Facts

Location

Since its founding in 2008, Karimu has worked primarily in the Babati District of Tanzania’s Manyara Region. Districts in Tanzania are divided in large administrative areas, called Wards. Karimu initially focused mainly on the village of Dareda Kati - the largest village of the Ayalagaya Ward, but, slowly, expanded its operations into the other villages of Ayalagaya: Haysam and Gajal. Ayalagaya Ward encompasses some 50 square kilometers (19.3 square miles) that are home to roughly 2400 households.

In 2018, Karimu developed a 5-year strategic plan describing how it will alleviate poverty in Ayalagaya Ward, how it will successfully exit the Ward, and how it will start applying its successful model to the communities of a neighboring Ward: Arri.

In 2019, Karimu expanded its operations into Arri Ward. It encompasses some 120 square kilometers (43.3 square miles) that are home to approximate 3300 households.

Explore our Interactive Map

2020-08-04 at 10.38.03 AM.png

Governing Structure

The Ayalagaya Ward has three villages. Villages in Tanzania represent large areas of land which are administered together. These villages are divided into sub-villages which, in turn, tend to represent an identifiable set of households. Together, Dareda Kati, Haysam, and Gajal have 13 sub-villages. Sub-villages as well as villages are democratically structured. The people elect representatives to serve on the sub-village and village councils that deliberate before making most of the decisions for their communities.

facts_img2.jpeg

Dareda Kati villagers at a village council meeting

The Arri Ward has 7 villages: Dudiye, Arri, Endasago, Dohom, Sharmo, Managha, Tsaayo. Together they have 23 sub-villages.

Population and Language

The population of Ayalagaya Ward is dominated by a people known as the Iraqw. The ward includes a huge Catholic congregation and much smaller numbers of Lutherans and Pentecostals, yet the Iraqw Christians have had a reputation among their fellow Tanzanians for stubbornly mixing Christian faith with traditional tribal beliefs and practices often dismissed as “primitive”. Closely related to this stigmatization is the fact that the Iraqw have also had the reputation in Tanzania of being among the most resistant of the country’s 120 tribes to what in Swahili is called maendeleo: development or modernization.

Like so many claims made about minority populations everywhere, these dissolve upon close inspection. For close to a decade, Karimu has consistently enjoyed warm hospitality and eager cooperation with the Iraqw.

The population also includes tiny numbers of Sunni and Shia Muslims. The troubling rise in interfaith tensions observed in parts of Tanzania—as throughout much of the world—is not evident here.

Swahili is spoken by all but the most elderly of the Iraqw. The great majority of the Iraqw also speak their own tribal language.

The population of Arri Ward is also dominated by the Iraqw. As in Ayalagaya, most of the villagers go to Catholic churches. The ward has also a smaller number of Lutherans and Pentecostals, and an even smaller number of Muslims.

facts_img3.jpg

Traditional singing and dancing to welcome the volunteers

Making a Living

Most residents live as subsistence farmers. They also raise chickens, cows, and pigs to help feed the family. Even teachers, whose salaries—extremely modest by the standards of developed countries—greatly exceed the earnings of most locals, devote many hours to raising crops and livestock on their small properties. Maize, beans, bananas and tomatoes are commonly grown, but the warm and intermittently humid climate and rich soil will accommodate almost any crop. The more prosperous or ambitious farmers also grow many tropical fruits. Crops are transported by oxcart.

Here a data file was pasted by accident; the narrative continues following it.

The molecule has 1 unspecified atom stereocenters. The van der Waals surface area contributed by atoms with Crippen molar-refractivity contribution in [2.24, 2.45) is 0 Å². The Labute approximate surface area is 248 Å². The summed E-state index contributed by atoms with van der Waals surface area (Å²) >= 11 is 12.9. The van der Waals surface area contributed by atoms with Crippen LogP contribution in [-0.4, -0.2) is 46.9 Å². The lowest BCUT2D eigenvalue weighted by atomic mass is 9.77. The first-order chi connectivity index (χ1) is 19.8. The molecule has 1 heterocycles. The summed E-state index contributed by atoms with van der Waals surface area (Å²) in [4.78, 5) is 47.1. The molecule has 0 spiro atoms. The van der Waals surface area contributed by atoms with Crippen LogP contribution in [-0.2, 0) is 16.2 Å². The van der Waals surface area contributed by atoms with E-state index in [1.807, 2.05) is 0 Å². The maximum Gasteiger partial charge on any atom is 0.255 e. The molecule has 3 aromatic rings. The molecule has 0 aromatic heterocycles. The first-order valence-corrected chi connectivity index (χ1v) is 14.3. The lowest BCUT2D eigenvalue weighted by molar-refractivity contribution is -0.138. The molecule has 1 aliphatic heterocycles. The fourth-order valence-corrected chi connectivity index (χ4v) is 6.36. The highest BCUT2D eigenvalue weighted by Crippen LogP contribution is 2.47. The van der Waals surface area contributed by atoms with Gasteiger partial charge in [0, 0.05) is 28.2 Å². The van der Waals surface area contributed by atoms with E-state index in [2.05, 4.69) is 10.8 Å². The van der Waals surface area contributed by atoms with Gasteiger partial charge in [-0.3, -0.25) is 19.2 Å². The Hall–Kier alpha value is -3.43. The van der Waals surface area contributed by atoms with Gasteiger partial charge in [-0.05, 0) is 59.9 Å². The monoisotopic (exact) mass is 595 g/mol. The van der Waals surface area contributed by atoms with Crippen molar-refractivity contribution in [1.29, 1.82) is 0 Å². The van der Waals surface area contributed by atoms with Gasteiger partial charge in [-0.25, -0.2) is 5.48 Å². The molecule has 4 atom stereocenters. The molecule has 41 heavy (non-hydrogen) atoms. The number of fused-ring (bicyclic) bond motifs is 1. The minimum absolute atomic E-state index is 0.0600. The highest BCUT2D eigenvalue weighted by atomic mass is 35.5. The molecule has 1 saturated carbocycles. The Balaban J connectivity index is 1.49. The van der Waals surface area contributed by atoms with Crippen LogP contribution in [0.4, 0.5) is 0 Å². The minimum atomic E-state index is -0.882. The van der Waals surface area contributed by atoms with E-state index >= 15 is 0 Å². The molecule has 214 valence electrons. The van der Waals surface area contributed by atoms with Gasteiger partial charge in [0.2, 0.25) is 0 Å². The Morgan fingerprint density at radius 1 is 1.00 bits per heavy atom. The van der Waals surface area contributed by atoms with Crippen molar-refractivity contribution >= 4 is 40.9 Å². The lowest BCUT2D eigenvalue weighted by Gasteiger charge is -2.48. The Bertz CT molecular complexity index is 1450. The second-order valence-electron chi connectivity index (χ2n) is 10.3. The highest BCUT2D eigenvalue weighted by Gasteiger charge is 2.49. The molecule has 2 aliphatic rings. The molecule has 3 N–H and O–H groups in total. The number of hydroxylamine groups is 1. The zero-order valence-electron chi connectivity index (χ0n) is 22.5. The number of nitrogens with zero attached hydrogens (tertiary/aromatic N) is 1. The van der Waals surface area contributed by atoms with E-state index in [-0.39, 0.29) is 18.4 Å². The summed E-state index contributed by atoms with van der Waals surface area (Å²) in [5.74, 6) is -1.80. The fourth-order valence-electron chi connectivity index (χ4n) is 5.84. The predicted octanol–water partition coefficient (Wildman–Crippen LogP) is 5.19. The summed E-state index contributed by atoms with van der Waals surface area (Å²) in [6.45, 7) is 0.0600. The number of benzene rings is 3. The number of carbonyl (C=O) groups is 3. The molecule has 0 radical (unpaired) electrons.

facts_img4.jpeg

Subsistence farmers prepare the soil

Water

Water as such is not lacking in Ayalagaya and Arri Wards because of the generous seasonal rainfall that is most easily collected on or beneath the wall of the Rift Valley escarpment that forms one of the ward’s boundaries.

In 2019 Karimu completed a water project in Ayalagaya Ward . We distributed over 90 water points with two faucets each throughout the ward, so no one has to walk more than 500 meters to fetch water for their families.

The daunting problems for the ward are distributing the water and ensuring its cleanliness. The overwhelming majority of residents do not have access to clean water, impacting their health and the agricultural production on which they depend.

facts_img5.jpeg

Kids must walk long distances to fetch water for their families

Transportation

Almost everyone must travel by foot. It is not unheard of for a child needing to get to school or for a pregnant woman needing medical care to have to walk for two hours.

facts_img6.jpeg

Women carry things on their heads

Families

As in poor agricultural communities everywhere, families are large so that many hands can share the work. Attending primary school (grades 1-7) is mandatory and free, but many families struggle to cover the costs of school uniforms and material and to compensate for labor around the house or on the farm that is lost when a child attends school.

The elderly command a level of respect that astonishes visitors from the West. They are vital to maintaining stability in the family. When parents want to see their children educated, the elderly understand that education, as a leading edge of modernization, may ultimately bring changes that go far beyond the need to make up for a pair of hands lost to farm work.

The elderly pass on to the young not only a depth of commitment to the community that is likewise startling to Western visitors, but the traditional songs and dances featured in every public gathering. These include even the small gatherings in local homes to which volunteers are often invited and which reinforce the bonds of community.

facts_img7.jpeg

Many families struggle to compensate for labor when kids go to school

Lack of Resources

The relative failure of the Tanzanian government to address poverty was described in 2009 by Karimu’s great friend Julian Page, of Livingstone Tanzania Trust, in this YouTube clip.

What Julian does not have time to say is that the Tanzanian government is ultimately dependent on the wealth of its people as a tax base. However, according to the International Monetary Fund’s October 2017 estimates (http://www.imf.org/external/datamapper/[email protected]/OEMDC/ADVEC/WEOWORLD), Tanzania’s per capita GDP slightly exceeds one thousand U.S. dollars, which is almost double Afghanistan’s—but barely one-sixtieth that of the United States.](http://)